Shetland may be the only park that was 3 billion years in the making. Imagine an extinct volcano and shifting sands.  (Eerie business!)  Over hundreds of millions of years, the island has moved from just north of the South Pole, across the equator, to the North Atlantic.  It has seen tropics, volcanoes, desert, ice ages, earthquakes, floods and ancient rivers—and all that past lunacy is written in the stones for you to see.  It’s a living history of earth.

Imagine the extent of biodiversity on Shetland with that sort of past.  Seals, otters, whales, and dolphins are on the coast.  Over a million seabirds nest on the cliffs—listen to them talk! When the world seems tired, then you must visit Shetland to experience the wonder of life again.

Holyrood Park and Arthur’s Seat

Holyrood Park is a 640-acre Royal Park adjacent to Holyrood Palace, just a short walk from Edinburgh’s Royal Mile.  Climb to the highest point, Arthur’s Seat.  It’s an ancient volcano, and you’re gifted with an amazing view of elegant Edinburgh.  Within the park is one of four hill forts that are 2,000 years old.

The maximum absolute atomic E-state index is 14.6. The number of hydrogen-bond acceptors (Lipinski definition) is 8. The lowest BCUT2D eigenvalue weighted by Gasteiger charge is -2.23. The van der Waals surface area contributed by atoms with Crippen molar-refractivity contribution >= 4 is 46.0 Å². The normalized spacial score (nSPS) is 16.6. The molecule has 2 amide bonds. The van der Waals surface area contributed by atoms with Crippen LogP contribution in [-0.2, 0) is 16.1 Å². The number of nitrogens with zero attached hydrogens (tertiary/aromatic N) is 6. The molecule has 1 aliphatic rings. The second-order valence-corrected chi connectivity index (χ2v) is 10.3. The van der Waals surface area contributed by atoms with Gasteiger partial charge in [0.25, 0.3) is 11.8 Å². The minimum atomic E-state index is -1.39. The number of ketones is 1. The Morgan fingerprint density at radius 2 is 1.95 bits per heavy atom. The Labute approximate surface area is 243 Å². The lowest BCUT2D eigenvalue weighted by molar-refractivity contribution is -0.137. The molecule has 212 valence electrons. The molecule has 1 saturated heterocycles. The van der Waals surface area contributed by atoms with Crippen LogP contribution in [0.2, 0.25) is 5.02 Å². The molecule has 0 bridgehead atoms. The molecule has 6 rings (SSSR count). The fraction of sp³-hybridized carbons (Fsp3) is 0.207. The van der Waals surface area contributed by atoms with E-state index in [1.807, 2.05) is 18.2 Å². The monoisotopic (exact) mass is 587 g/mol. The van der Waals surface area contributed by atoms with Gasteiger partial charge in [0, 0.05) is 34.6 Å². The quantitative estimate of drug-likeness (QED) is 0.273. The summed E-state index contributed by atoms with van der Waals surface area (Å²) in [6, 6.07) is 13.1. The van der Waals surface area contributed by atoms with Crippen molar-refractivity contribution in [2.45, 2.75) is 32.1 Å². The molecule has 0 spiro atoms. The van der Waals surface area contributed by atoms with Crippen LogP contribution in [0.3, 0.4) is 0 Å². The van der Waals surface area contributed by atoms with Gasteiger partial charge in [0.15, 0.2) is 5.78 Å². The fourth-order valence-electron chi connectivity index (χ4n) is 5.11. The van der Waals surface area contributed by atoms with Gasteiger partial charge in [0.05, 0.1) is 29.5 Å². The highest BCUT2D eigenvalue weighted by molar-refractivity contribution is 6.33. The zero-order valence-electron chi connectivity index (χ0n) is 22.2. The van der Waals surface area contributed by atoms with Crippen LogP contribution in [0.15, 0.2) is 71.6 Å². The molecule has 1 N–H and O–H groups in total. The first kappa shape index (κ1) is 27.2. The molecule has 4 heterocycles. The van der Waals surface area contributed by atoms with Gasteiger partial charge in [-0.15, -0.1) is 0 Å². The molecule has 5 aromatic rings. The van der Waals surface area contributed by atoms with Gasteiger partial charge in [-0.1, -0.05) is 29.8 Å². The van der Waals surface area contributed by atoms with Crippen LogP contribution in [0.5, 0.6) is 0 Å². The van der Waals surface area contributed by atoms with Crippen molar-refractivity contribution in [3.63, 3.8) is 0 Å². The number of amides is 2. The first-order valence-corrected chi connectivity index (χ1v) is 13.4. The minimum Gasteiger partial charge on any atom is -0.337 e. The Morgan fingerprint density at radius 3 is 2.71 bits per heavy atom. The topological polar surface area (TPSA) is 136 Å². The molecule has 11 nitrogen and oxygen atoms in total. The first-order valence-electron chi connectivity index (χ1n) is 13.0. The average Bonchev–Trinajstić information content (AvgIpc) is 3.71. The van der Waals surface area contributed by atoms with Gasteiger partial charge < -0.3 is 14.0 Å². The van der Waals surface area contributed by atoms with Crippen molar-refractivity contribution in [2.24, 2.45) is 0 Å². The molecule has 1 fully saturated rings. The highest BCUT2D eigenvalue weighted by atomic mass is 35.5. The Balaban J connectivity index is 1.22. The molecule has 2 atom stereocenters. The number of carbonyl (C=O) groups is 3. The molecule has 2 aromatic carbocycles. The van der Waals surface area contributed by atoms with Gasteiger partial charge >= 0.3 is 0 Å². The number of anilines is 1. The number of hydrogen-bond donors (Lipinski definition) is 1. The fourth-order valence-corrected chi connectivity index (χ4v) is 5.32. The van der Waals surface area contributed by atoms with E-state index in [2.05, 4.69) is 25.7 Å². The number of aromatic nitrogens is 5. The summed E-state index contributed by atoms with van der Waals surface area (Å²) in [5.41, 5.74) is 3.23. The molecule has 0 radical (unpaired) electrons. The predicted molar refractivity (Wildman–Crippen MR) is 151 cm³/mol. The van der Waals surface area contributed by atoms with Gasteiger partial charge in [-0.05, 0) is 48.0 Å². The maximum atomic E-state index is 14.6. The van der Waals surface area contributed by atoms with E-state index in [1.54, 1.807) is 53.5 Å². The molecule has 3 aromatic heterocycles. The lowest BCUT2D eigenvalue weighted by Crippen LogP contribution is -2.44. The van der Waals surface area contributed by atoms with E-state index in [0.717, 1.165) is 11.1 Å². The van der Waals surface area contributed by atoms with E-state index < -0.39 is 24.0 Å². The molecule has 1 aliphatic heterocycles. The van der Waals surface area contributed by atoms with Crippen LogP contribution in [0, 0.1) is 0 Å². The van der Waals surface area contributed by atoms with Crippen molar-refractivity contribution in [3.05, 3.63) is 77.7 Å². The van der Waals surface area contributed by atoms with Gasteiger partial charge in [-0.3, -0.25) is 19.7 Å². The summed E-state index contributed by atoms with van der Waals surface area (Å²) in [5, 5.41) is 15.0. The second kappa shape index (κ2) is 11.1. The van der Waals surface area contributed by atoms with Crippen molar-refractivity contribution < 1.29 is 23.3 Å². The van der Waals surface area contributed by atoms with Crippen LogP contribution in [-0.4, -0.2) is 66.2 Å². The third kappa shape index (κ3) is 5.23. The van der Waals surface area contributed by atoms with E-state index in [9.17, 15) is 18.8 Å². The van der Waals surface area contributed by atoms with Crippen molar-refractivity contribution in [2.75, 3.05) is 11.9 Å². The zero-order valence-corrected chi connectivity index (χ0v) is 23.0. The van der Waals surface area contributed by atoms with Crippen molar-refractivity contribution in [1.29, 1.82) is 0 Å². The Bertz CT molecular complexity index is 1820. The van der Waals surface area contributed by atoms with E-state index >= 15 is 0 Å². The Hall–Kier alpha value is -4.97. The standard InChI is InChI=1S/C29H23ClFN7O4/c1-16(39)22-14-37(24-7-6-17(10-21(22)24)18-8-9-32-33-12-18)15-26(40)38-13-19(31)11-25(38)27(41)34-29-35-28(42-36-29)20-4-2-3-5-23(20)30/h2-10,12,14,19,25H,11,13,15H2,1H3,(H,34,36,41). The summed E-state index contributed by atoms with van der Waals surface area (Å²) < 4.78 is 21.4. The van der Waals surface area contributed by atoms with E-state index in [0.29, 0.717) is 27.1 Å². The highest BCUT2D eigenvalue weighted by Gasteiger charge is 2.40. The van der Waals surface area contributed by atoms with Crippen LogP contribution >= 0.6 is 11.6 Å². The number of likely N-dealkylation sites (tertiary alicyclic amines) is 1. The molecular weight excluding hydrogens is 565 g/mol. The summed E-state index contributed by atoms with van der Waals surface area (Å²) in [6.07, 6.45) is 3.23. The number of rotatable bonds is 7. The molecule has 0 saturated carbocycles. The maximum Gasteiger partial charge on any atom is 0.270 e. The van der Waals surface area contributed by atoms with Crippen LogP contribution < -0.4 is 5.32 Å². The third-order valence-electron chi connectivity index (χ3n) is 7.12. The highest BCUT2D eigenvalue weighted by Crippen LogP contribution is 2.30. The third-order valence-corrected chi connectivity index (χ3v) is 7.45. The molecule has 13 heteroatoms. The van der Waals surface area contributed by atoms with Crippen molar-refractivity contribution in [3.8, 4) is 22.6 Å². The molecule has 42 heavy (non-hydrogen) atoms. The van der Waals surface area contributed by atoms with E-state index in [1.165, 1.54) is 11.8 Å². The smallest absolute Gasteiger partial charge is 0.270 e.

While there, visit St. Anthony’s Chapel, a 15th century medieval beauty.  Notice a pleat of 150-foot cliffs that etch Edinburgh’s Skyline, a fresh water lake, and a calliope of birdsong. When you’re in the big city, give yourself a couple of hours to explore Holyrood.  It’s nice to have a breath of fresh air, watch seabirds, and take a step back from people, just for a little bit.

The Ness Islands

If your travels lead you to Inverness, consider a getaway to the Ness Islands. Take a gentle walk or a soft evening stroll. This park is a short walk from the center of Inverness City, and it’s a sweet natural place.  This group of islands is connected by suspension bridges, built during the Victorian Era. The walk is easy, about three miles, and no cars allowed! Feel the peace of a gentler era as you sit on a bench, read, do some people-watching, or picnic.

You’ll also pass the Inverness Botanic Gardens and the Inverness Cathedral.  Spend the day, or spend an hour.  Take the respite you need inside the wonder of a Victorian-era park that’s set just the way nature meant her to be.